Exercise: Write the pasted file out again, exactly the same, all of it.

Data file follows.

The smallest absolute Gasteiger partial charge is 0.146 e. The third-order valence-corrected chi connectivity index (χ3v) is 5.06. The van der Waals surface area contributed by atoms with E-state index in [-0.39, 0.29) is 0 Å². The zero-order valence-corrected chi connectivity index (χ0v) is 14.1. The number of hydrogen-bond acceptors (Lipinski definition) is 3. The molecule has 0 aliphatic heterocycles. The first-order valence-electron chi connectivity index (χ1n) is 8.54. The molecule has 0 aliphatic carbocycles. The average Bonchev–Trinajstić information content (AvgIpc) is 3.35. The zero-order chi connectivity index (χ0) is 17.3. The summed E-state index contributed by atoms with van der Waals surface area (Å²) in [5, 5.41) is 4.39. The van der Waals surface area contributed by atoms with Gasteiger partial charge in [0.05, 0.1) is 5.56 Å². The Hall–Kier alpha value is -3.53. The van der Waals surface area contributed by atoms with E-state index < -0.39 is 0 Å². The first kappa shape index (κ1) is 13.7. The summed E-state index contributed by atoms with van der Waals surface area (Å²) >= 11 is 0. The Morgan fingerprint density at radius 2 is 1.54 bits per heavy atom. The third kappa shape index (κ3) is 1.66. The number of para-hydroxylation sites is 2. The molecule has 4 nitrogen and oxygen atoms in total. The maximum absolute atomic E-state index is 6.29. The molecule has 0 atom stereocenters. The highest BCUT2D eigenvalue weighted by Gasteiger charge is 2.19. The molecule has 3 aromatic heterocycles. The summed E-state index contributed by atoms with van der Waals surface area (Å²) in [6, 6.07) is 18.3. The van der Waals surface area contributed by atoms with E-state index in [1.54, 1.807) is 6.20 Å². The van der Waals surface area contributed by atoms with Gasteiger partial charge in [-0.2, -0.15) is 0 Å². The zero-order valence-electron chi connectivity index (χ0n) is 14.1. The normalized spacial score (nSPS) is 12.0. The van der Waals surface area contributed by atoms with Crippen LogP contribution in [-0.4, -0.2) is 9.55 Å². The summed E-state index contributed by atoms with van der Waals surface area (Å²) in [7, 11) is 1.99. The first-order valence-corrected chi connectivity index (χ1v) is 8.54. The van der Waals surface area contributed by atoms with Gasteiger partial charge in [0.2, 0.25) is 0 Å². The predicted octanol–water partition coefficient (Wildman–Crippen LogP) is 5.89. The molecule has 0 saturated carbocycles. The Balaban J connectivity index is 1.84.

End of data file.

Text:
The smallest absolute Gasteiger partial charge is 0.146 e. The third-order valence-corrected chi connectivity index (χ3v) is 5.06. The van der Waals surface area contributed by atoms with E-state index in [-0.39, 0.29) is 0 Å². The zero-order valence-corrected chi connectivity index (χ0v) is 14.1. The number of hydrogen-bond acceptors (Lipinski definition) is 3. The molecule has 0 aliphatic heterocycles. The first-order valence-electron chi connectivity index (χ1n) is 8.54. The molecule has 0 aliphatic carbocycles. The average Bonchev–Trinajstić information content (AvgIpc) is 3.35. The zero-order chi connectivity index (χ0) is 17.3. The summed E-state index contributed by atoms with van der Waals surface area (Å²) in [5, 5.41) is 4.39. The van der Waals surface area contributed by atoms with Gasteiger partial charge in [0.05, 0.1) is 5.56 Å². The Hall–Kier alpha value is -3.53. The van der Waals surface area contributed by atoms with E-state index < -0.39 is 0 Å². The first kappa shape index (κ1) is 13.7. The summed E-state index contributed by atoms with van der Waals surface area (Å²) >= 11 is 0. The Morgan fingerprint density at radius 2 is 1.54 bits per heavy atom. The third kappa shape index (κ3) is 1.66. The number of para-hydroxylation sites is 2. The molecule has 4 nitrogen and oxygen atoms in total. The maximum absolute atomic E-state index is 6.29. The molecule has 0 atom stereocenters. The highest BCUT2D eigenvalue weighted by Gasteiger charge is 2.19. The molecule has 3 aromatic heterocycles. The summed E-state index contributed by atoms with van der Waals surface area (Å²) in [6, 6.07) is 18.3. The van der Waals surface area contributed by atoms with E-state index in [1.54, 1.807) is 6.20 Å². The van der Waals surface area contributed by atoms with Gasteiger partial charge in [-0.2, -0.15) is 0 Å². The zero-order valence-electron chi connectivity index (χ0n) is 14.1. The normalized spacial score (nSPS) is 12.0. The van der Waals surface area contributed by atoms with Crippen LogP contribution in [-0.4, -0.2) is 9.55 Å². The summed E-state index contributed by atoms with van der Waals surface area (Å²) in [7, 11) is 1.99. The first-order valence-corrected chi connectivity index (χ1v) is 8.54. The van der Waals surface area contributed by atoms with Gasteiger partial charge in [0.2, 0.25) is 0 Å². The predicted octanol–water partition coefficient (Wildman–Crippen LogP) is 5.89. The molecule has 0 saturated carbocycles. The Balaban J connectivity index is 1.84.